Authorities at the UN backed Special Court for Sierra Leone has given ex-President Charles Taylor 72 hours to be transferred to a British prison, exactly two weeks after judges of the Court Appeal's Chamber upheld the 50 years sentence imposed by the Trial Chamber.
A request by Taylor's defense lawyers that he rather be transferred to Rwanda, where many of the Special Court convicts are serving their prison terms was said to have been turned down by the registrar on Thursday after the decision was reached to send Taylor to the UK.
A Special Court source told this paper Thursday that a similar request was made by Norway for Taylor to serve his sentence in that country but same was denied by the registrar, who indicated that only the judges of the court could grant such request.
This paper further learnt on Thursday evening that Special Court Judges were expected to issue a statement relative to the Taylor transfer last night.
The African Union or AU which is expected to meet in Uganda probably next week to discuss Africans participation at the International Criminal Court or ICC is yet to respond to a letter written by the Taylor family requesting that it plays an influential role in ensuring that Mr. Taylor serves his prison terms on African soil.
A spokesman for the Taylor family last night expressed disappointment in the AU for turning a blind eye on the Taylor prison destination row and its refusal to reply their letter.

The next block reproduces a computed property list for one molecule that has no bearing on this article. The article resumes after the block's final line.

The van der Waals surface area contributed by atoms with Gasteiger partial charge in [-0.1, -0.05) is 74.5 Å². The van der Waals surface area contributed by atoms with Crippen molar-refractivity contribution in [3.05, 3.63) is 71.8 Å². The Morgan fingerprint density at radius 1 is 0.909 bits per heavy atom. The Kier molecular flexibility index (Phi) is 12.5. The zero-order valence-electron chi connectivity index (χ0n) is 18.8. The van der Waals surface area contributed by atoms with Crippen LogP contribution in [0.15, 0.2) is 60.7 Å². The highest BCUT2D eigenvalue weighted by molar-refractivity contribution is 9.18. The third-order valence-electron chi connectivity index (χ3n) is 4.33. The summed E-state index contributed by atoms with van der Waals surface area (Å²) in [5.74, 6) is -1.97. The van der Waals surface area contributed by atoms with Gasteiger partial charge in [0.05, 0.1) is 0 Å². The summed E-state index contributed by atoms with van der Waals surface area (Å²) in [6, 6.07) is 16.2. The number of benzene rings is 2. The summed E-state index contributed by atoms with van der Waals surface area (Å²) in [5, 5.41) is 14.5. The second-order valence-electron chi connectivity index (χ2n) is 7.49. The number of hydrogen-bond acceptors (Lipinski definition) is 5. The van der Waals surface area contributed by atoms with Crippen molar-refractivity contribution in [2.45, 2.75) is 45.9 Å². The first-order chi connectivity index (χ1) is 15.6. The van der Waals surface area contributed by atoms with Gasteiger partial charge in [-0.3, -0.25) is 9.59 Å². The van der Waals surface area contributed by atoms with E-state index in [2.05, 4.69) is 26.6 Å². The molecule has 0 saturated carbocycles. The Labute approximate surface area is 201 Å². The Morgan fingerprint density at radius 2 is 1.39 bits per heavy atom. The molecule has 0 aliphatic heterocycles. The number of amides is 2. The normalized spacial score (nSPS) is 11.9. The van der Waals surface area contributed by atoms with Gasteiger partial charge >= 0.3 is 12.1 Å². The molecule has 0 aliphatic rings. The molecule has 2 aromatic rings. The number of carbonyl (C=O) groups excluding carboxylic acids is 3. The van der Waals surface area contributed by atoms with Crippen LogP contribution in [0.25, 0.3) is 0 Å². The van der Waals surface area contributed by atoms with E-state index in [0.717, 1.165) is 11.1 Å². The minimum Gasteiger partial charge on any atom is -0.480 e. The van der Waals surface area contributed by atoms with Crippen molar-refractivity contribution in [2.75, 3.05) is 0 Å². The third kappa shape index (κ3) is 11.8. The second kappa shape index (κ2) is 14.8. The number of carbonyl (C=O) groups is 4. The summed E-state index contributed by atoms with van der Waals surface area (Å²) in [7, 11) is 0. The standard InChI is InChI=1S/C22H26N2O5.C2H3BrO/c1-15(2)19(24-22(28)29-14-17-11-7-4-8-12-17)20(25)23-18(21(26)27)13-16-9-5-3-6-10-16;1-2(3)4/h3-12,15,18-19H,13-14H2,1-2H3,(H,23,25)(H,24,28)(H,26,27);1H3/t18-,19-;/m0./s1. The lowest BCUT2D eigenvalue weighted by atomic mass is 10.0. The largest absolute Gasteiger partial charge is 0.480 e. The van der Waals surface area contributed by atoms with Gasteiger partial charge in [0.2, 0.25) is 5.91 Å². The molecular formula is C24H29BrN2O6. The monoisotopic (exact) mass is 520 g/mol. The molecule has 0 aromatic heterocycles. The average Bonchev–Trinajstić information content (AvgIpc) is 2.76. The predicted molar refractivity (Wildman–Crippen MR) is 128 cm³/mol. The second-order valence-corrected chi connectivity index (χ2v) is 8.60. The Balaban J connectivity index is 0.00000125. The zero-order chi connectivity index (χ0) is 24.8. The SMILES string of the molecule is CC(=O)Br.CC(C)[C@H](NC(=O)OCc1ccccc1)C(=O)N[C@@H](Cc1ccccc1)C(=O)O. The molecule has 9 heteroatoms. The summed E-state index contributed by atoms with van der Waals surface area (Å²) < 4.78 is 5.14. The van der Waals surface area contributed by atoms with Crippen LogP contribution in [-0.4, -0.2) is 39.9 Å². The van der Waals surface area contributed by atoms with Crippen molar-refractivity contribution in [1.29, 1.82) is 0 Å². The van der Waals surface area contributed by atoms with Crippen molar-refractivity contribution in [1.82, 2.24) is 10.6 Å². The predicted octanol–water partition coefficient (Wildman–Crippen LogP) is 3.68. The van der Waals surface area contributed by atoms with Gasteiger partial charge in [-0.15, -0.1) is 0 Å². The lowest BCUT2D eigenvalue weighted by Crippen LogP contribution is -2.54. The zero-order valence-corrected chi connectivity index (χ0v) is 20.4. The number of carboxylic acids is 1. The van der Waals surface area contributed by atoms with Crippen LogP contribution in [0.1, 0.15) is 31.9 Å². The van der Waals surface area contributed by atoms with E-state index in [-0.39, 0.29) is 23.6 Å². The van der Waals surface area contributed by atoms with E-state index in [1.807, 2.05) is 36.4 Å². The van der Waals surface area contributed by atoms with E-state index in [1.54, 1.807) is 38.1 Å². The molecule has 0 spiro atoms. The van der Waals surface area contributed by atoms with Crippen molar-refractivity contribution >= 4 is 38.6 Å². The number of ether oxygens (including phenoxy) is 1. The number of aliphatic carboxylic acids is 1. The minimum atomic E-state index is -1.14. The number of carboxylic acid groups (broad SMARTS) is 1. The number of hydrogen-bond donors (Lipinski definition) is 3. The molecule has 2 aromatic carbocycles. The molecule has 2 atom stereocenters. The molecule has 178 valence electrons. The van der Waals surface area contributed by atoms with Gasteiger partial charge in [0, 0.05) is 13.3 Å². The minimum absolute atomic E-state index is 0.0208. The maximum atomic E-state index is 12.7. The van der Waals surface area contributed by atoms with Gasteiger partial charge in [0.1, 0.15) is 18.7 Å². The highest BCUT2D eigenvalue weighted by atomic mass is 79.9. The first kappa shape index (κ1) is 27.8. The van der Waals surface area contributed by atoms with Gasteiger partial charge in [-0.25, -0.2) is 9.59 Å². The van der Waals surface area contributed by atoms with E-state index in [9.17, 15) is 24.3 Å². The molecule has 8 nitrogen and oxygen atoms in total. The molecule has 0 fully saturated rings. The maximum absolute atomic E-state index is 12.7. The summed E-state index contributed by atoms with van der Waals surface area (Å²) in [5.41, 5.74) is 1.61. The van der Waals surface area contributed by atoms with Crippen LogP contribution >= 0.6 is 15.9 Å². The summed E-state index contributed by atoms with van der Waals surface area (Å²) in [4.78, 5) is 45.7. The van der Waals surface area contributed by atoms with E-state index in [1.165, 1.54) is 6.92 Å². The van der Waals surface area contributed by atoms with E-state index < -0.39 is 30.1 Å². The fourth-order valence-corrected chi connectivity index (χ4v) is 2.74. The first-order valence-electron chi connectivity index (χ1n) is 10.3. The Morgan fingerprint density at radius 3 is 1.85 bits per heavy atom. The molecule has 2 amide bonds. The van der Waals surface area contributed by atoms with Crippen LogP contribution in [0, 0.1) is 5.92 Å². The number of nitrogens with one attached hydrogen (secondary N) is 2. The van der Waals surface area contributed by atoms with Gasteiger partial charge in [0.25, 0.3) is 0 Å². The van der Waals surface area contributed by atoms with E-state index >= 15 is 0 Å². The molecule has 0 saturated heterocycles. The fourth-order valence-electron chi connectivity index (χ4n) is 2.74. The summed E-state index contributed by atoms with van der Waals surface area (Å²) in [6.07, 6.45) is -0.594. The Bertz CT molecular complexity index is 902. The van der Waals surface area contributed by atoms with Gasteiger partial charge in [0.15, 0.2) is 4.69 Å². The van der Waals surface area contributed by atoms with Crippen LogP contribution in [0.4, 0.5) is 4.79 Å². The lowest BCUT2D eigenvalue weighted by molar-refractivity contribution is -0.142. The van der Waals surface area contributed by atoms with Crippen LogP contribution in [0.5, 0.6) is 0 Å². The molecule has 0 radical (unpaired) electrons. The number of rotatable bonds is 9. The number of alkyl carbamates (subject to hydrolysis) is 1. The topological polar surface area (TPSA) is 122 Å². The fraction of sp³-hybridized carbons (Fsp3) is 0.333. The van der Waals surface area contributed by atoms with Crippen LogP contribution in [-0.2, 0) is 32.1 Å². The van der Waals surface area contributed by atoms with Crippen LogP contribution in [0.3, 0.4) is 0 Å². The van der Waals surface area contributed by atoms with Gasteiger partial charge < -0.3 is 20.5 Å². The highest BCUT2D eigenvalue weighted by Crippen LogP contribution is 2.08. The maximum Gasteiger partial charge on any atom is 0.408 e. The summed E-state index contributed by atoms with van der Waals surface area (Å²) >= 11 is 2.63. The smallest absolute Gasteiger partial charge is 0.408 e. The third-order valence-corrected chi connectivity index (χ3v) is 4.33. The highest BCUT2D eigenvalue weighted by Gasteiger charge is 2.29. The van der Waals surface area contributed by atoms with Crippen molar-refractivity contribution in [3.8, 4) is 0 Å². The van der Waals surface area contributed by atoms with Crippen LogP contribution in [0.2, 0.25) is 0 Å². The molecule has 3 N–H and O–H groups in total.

Mr. Arthur Saye said the family fear for Taylor's safety in a UK prison is based on the fact that there is a large Sierra Leonean community in London and also the role played by Britain in the Sierra Leonean conflict. He said Taylor's children who numbered 10 would find it very difficult to visit him in UK but would be easier if it were in say Rwanda.
Call upon the AU Ambassador to Liberia last night to verify claims by the Taylor family concerning a written request for the AU's intervention was unsuccessful as Amb. Tony Solajah MTN mobile rang endlessly.
The Special Court Appeals Chamber on September 26, 2013 unanimously upheld the conviction of Mr. Taylor on 11 counts of war crimes and crimes against humanity, and affirmed the 50-year sentence imposed by the Trial Chamber.
The Court ordered at the time that Mr. Taylor's sentence be enforced immediately, and that he will remain in the custody of the Special Court pending finalization of arrangements to serve his sentence.
Great Britain had remained the destination where Mr. Taylor could serve his sentence, but Rwanda was a second destination being considered as well. Under Rule 103(B) of the Court's Rules, Mr. Taylor's place of imprisonment is determined by the Special Court President.
Mr. Taylor is said to have spent 8 years in detention during his trial. If 8 years are subtracted from his 50 years sentence, this means that Mr. Taylor will be doing 42-years in a UK jail.